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In addition to the above answer, it might be surmised that the growing population made land more expensive. Drive-ins needed a lot of parking space, especially drive-in movie theaters. It may have been that the land was not being employed for what is called its "highest and best use." The property owners would tend to keep raising rents until the restaurant or theater owner could not make a profit on the enterprise.
Drive-in theaters typically could only show one feature or perhaps one double-feature. Most theaters that only had one show during a given time period have gone out of business because it is far more cost-effective to have multiplex theaters with multiple projectors and only one projectionist. These familiar multiplex theaters with as many as twenty auditoriums can obviously attract more people because they can offer a variety of shows to appeal to different kinds of audiences. There are kids' pictures for families, action-adventure pictures for young couples, etc.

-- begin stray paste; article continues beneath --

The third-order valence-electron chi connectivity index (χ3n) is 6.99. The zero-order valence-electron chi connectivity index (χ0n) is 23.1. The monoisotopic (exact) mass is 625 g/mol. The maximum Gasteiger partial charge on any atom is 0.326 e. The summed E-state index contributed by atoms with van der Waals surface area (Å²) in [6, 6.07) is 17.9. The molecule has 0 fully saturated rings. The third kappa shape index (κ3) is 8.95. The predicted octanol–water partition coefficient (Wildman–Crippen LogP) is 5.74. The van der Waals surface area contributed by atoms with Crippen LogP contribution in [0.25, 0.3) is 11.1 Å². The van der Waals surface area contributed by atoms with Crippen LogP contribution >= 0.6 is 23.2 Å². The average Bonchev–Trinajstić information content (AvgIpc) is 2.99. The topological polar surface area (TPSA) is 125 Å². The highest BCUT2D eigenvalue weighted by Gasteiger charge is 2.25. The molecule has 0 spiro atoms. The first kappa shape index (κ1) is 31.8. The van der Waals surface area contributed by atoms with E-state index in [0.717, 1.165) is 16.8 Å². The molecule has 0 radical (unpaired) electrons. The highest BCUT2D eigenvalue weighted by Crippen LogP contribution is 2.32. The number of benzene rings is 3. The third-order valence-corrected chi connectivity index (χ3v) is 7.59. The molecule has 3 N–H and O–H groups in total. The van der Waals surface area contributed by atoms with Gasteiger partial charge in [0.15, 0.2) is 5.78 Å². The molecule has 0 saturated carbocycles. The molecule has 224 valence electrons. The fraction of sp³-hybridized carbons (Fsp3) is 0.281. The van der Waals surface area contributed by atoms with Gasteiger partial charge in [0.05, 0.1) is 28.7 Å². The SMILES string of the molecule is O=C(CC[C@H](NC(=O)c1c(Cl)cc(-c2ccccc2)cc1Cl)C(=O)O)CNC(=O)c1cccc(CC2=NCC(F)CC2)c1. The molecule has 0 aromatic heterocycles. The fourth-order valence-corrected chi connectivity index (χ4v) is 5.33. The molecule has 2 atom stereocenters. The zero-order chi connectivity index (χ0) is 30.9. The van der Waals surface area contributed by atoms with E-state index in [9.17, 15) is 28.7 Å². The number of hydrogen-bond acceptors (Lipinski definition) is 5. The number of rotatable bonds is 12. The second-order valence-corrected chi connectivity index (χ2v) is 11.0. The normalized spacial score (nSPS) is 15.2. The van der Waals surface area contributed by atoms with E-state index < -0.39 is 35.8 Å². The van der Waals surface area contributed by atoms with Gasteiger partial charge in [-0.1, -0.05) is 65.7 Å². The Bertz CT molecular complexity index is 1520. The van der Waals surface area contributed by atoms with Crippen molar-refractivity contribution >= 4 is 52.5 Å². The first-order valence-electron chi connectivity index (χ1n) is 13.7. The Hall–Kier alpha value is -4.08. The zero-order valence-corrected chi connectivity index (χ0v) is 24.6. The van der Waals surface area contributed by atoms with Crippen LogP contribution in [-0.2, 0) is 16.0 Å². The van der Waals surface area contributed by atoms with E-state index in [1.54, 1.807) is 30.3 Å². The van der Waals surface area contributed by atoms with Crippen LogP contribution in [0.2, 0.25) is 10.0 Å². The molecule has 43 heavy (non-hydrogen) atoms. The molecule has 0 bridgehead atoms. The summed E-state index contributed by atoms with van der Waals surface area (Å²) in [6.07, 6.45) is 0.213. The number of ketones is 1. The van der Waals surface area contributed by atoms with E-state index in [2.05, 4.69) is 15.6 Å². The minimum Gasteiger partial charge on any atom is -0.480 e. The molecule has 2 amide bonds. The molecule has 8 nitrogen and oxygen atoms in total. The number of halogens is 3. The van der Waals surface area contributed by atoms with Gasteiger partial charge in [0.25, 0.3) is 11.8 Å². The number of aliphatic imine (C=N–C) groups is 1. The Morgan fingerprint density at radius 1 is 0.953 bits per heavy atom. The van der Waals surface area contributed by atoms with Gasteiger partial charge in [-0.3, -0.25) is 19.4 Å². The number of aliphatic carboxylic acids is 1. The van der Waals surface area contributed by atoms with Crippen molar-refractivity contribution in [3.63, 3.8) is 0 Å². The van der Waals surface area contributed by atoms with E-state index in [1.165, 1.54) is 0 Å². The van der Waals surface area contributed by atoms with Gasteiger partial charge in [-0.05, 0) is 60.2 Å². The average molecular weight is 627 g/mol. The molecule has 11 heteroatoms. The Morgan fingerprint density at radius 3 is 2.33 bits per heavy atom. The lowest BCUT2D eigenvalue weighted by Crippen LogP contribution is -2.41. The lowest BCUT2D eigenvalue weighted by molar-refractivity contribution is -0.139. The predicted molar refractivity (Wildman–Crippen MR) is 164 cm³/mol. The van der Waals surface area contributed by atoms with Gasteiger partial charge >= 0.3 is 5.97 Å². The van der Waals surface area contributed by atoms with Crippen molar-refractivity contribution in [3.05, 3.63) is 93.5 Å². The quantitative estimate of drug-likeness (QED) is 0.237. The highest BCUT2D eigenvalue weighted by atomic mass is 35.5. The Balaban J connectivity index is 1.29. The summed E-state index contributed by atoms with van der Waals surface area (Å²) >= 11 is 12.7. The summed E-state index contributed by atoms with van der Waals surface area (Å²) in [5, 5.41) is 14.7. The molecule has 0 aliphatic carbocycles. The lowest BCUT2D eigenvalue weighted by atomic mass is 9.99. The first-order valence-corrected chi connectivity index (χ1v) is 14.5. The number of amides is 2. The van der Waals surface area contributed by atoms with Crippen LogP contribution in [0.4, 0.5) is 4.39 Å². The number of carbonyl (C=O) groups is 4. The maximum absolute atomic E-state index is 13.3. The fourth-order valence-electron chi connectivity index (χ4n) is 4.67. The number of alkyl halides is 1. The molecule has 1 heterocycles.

Are you talking about drive-in theaters or drive-in restaurants. In either case, I would argue that the reasons are similar.
In both cases, changes in technology and tastes made drive-ins less appealing to consumers. As cars became smaller, the idea of sitting in your car, motionless, to eat became less appealing. The same holds for sitting there for an entire movie. At the same time, both eating and (in particular) being entertained at home became easier. There are many more restaurants that deliver food now and many more kinds of easy-to-make foods, in addition to the rise of take-out fast food chains. TV and, later, VCRs and video games and such cut into the appeal of drive-in movies.
In these ways, changes in technology and changes in what is perceived as fun and cool led to the demise of drive-ins.
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